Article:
As a rank beginner my first engine build - a Stuart 10H - birthday present from wife.
Before cutting anything I have bought the little book on building the 10V and read and re-read anything I can find about building this type of engine. I have a Chester DB7VS lathe and Seig mini mill - both of which I have been "practicing on" - making simple tools/accessories etc. to gain confidence. This will be my first essay into real model building and have to confess am a bit nervous. I have just fettled the castings a bit and sprayed them with grey primer (might help with marking out?)
My question is regarding the cylindrical "cross head" part of the main soleplate casting. Forgive me if this sounds dumb, but is it supposed to be bored out (plans show 5/8" dia.) and the gun metal crosshead machined down to fit? How does one do the boring? I am trying to visualise some way of setting up the casting(s) to do the necessary machining. The booklet gives some advice and a picture - but the 10V casting is a bit different - and I may be a bit slow on the uptake.
Has anyone done this - and is there a preferred method?
Hello Klank, the answer to this is ''yes'' in both cases, the Soleplate needs boring out for the Crosshead and the Crosshead would have to be turned down to fit. Setting up the Soleplate would be similar to how I set up the ''Score'', I used as large a face plate my lathe could manage and with an accurate right angle located to the faceplate I clamped the Soleplate to the angle, centering for boring can be done in a number of ways, I decided to use the bolting flange of the Soleplate (where the Cylinder would attach to) and set my boring center to follow the pitch circle of the fixing studs for Cylinder to Soleplate. Remember to fix a balance weight to the faceplate to offset the weight of the ''Job''. Use a standard boring bar ,and do not forget to allow for ''Spring'' in the bar when heading for final cut, Like Wot I Did Once ;D All the best for now, John.
Post by dickdastardly40 on Oct 19, 2007 21:39:08 GMT
As a general rule I always fit the hole to the shaft, i.e turn the shaft to size then bore or drill the hole to just undersize and take small cuts with a boring bar until the shaft just slips in.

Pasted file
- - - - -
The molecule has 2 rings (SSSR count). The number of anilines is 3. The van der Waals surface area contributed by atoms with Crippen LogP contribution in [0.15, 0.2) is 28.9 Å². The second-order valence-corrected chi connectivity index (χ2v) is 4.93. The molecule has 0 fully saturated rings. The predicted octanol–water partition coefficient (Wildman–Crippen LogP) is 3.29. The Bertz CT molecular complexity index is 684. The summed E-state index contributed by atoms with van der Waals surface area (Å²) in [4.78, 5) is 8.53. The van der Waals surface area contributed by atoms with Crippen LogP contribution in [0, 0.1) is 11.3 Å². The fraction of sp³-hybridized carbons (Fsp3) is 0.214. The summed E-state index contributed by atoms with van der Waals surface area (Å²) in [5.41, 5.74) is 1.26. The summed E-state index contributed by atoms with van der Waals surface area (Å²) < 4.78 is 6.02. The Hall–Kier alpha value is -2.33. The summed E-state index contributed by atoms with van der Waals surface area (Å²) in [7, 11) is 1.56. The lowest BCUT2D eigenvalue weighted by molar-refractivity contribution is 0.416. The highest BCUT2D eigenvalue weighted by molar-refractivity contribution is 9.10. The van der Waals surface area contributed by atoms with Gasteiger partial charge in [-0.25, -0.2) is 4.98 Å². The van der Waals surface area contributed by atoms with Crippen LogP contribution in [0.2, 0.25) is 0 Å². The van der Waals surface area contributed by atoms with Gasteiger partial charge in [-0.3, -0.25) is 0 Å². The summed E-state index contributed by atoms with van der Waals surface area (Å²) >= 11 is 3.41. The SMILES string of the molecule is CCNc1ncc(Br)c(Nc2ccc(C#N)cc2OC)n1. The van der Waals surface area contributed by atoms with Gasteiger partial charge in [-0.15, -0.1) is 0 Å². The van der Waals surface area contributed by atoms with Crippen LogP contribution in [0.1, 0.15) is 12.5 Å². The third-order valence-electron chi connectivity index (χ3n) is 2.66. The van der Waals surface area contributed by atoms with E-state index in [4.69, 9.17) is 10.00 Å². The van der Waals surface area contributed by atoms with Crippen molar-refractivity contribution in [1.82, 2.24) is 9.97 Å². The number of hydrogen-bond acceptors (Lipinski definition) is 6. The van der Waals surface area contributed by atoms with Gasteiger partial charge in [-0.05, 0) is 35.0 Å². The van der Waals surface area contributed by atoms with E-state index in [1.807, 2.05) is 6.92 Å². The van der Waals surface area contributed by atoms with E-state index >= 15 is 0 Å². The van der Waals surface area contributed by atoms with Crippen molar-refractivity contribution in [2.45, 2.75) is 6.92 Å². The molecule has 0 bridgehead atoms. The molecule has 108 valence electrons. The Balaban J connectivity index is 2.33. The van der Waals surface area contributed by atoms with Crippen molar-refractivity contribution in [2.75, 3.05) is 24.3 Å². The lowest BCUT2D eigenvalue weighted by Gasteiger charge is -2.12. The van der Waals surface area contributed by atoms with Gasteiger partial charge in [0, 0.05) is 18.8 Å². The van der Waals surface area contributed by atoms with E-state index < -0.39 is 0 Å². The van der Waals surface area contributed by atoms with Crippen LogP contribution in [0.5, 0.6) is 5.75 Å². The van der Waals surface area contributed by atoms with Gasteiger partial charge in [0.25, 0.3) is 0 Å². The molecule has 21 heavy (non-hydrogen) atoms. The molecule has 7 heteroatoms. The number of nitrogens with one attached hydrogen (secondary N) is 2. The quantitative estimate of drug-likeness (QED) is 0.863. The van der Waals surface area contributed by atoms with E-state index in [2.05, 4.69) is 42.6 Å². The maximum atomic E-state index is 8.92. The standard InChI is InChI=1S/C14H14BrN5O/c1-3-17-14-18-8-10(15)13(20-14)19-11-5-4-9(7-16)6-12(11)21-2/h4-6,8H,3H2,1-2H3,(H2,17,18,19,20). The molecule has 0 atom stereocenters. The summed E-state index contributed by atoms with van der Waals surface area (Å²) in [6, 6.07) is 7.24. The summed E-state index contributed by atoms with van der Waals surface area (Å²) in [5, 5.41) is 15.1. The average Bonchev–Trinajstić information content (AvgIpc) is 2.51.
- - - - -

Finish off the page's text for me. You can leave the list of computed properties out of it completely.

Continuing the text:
The advantage of this is that is's easier to measure the shaft including the tolerance along it's length than the hole which with the best will in the world may pick up a light taper due to bar spring. As you slip the shaft in feel for tight spots, you can use marking blue to highlight them. I bore right to left, then reverse the feed with the same cut, which I find tends to negate the spring to a certain extent.
When you set the boring bar have minimum overhang possible, take light cuts to avoid chatter.
I'm afraid I can't comment on the setup as I haven't seen the actual casting concerned.
Lancelot, Dick Thank you so much for the info. and tips - I get the idea now - much to learn - never considered the effect of "spring" when boring. I intend to use a Glanze boring (tipped) bar in a pretty chunky holder in the tool post.
I may well ask some more beginners' questions - "crie de coeur" before this is finished.
It seems difficult (for me) to understand the drilling operations necessary to the cyl. block - the booklet and supplied plans show a pair of drain cocks (?extras?) and inlet/exhaust (I think) tappings but these are not referred to very well - I feel a bit of a fool saying this but for a beginner, the supplied 10H plan/ instructions/7V booklet are a little confusing.
Anyway, I shall slowly proceed and see what happens.
Firstly congratrulations to your wife on buying you the kit of parts! I've not built a 10H but like the look of them. Drain cocks on these engines are usually optional extras. They are there to allow condensate to escape while the cylinder is warming up at the start of a run. You need to get the water out of the cylinder because otherwise it could fill up. And as water does not compress, you could end up damaging the engine. They're not strictly necessary on a slide valve engine though as the water will get pushed back up the steam ports, lift the slide valve off the port face and escape through the exhaust. However, they'd almost certainly be present on a full size engine (along with more complex lubrication arrangements, governors, water pumps and so on) and they look nice. So it's up to you. The inlet and exhaust tappings on these engines are also left up to the builder to decide on. They depend largely on what arrangements need to be made for a particular installation in terms of piping up. The locations of each of these are shown on the drawing so that you know where steam has to go in, and where the exhaust has to come out, but that's all. So, it's up to you. Have fun building your engine. There's a lot involved in even a simple engine and learning is a lot of fun.
Hi jgb, My thanks to you for further useful nuggets of info. You have confirmed what I thought drain cocks were for, but I did not realise that the positions for mounting them and steam in/out tappings could be "flexible".
When I get to the cylinder stage of the build, I may ask for some more help - can't do much at present - right hand doesn't work too well - recovering from carpal tunnel surgery.
Hi Lancelot - I have replied (pm) to your pm - cannot see the photos unfortunately (white box with red cross in it - do not know what to do). None the less, I appreciate the trouble you have taken to reply - many thanks - most kind of you.